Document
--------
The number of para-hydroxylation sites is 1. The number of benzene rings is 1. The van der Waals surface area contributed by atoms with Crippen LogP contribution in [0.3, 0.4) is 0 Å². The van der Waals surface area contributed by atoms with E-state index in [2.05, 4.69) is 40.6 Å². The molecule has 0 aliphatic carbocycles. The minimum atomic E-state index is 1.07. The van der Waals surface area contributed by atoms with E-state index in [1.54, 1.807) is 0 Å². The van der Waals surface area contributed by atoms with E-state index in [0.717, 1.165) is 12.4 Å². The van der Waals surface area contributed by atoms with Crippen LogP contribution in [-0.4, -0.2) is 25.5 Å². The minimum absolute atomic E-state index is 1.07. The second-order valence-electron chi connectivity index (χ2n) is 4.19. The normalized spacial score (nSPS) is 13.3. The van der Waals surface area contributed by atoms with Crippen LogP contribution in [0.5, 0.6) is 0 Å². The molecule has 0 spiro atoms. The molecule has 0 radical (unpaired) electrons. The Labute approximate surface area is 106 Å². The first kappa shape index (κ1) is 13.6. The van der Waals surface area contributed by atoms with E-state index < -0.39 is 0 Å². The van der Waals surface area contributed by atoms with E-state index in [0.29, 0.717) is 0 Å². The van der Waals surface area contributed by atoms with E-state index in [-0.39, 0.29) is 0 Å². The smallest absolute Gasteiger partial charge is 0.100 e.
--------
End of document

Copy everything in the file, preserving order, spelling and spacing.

The number of para-hydroxylation sites is 1. The number of benzene rings is 1. The van der Waals surface area contributed by atoms with Crippen LogP contribution in [0.3, 0.4) is 0 Å². The van der Waals surface area contributed by atoms with E-state index in [2.05, 4.69) is 40.6 Å². The molecule has 0 aliphatic carbocycles. The minimum atomic E-state index is 1.07. The van der Waals surface area contributed by atoms with E-state index in [1.54, 1.807) is 0 Å². The van der Waals surface area contributed by atoms with E-state index in [0.717, 1.165) is 12.4 Å². The van der Waals surface area contributed by atoms with Crippen LogP contribution in [-0.4, -0.2) is 25.5 Å². The minimum absolute atomic E-state index is 1.07. The second-order valence-electron chi connectivity index (χ2n) is 4.19. The normalized spacial score (nSPS) is 13.3. The van der Waals surface area contributed by atoms with Crippen LogP contribution in [0.5, 0.6) is 0 Å². The molecule has 0 spiro atoms. The molecule has 0 radical (unpaired) electrons. The Labute approximate surface area is 106 Å². The first kappa shape index (κ1) is 13.6. The van der Waals surface area contributed by atoms with E-state index < -0.39 is 0 Å². The van der Waals surface area contributed by atoms with E-state index in [0.29, 0.717) is 0 Å². The van der Waals surface area contributed by atoms with E-state index in [-0.39, 0.29) is 0 Å². The smallest absolute Gasteiger partial charge is 0.100 e.